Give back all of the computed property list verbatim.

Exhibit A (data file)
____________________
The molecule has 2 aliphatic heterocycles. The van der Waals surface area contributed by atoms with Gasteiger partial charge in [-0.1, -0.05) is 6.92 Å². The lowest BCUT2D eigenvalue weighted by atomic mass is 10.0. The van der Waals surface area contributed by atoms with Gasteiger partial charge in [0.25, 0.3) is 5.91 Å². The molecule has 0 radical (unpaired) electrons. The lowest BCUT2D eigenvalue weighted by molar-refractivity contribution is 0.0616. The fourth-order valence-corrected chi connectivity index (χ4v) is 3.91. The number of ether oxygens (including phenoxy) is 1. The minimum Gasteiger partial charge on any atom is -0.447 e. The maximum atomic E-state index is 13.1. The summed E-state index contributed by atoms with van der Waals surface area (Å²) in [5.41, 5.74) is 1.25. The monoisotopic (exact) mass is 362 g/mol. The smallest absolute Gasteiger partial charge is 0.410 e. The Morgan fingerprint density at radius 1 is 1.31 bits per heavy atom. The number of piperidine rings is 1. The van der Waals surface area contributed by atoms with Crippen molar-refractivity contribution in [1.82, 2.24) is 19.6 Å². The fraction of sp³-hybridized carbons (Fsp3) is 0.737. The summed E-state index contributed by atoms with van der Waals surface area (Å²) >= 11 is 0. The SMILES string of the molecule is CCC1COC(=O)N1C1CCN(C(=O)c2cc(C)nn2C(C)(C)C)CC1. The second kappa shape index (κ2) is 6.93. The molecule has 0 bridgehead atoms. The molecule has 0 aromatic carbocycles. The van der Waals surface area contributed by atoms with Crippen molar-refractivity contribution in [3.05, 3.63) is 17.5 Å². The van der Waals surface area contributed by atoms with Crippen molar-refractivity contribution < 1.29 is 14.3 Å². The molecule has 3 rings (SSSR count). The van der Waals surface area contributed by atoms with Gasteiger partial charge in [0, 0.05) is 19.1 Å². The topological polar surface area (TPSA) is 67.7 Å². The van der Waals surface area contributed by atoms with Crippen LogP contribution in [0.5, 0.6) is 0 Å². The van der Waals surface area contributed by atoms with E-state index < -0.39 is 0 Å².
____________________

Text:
The molecule has 2 aliphatic heterocycles. The van der Waals surface area contributed by atoms with Gasteiger partial charge in [-0.1, -0.05) is 6.92 Å². The lowest BCUT2D eigenvalue weighted by atomic mass is 10.0. The van der Waals surface area contributed by atoms with Gasteiger partial charge in [0.25, 0.3) is 5.91 Å². The molecule has 0 radical (unpaired) electrons. The lowest BCUT2D eigenvalue weighted by molar-refractivity contribution is 0.0616. The fourth-order valence-corrected chi connectivity index (χ4v) is 3.91. The number of ether oxygens (including phenoxy) is 1. The minimum Gasteiger partial charge on any atom is -0.447 e. The maximum atomic E-state index is 13.1. The summed E-state index contributed by atoms with van der Waals surface area (Å²) in [5.41, 5.74) is 1.25. The monoisotopic (exact) mass is 362 g/mol. The smallest absolute Gasteiger partial charge is 0.410 e. The Morgan fingerprint density at radius 1 is 1.31 bits per heavy atom. The number of piperidine rings is 1. The van der Waals surface area contributed by atoms with Crippen molar-refractivity contribution in [1.82, 2.24) is 19.6 Å². The fraction of sp³-hybridized carbons (Fsp3) is 0.737. The summed E-state index contributed by atoms with van der Waals surface area (Å²) >= 11 is 0. The SMILES string of the molecule is CCC1COC(=O)N1C1CCN(C(=O)c2cc(C)nn2C(C)(C)C)CC1. The second kappa shape index (κ2) is 6.93. The molecule has 0 bridgehead atoms. The molecule has 0 aromatic carbocycles. The van der Waals surface area contributed by atoms with Crippen molar-refractivity contribution in [3.05, 3.63) is 17.5 Å². The van der Waals surface area contributed by atoms with Crippen molar-refractivity contribution < 1.29 is 14.3 Å². The molecule has 3 rings (SSSR count). The van der Waals surface area contributed by atoms with Gasteiger partial charge in [0, 0.05) is 19.1 Å². The topological polar surface area (TPSA) is 67.7 Å². The van der Waals surface area contributed by atoms with Crippen LogP contribution in [0.5, 0.6) is 0 Å². The van der Waals surface area contributed by atoms with E-state index < -0.39 is 0 Å².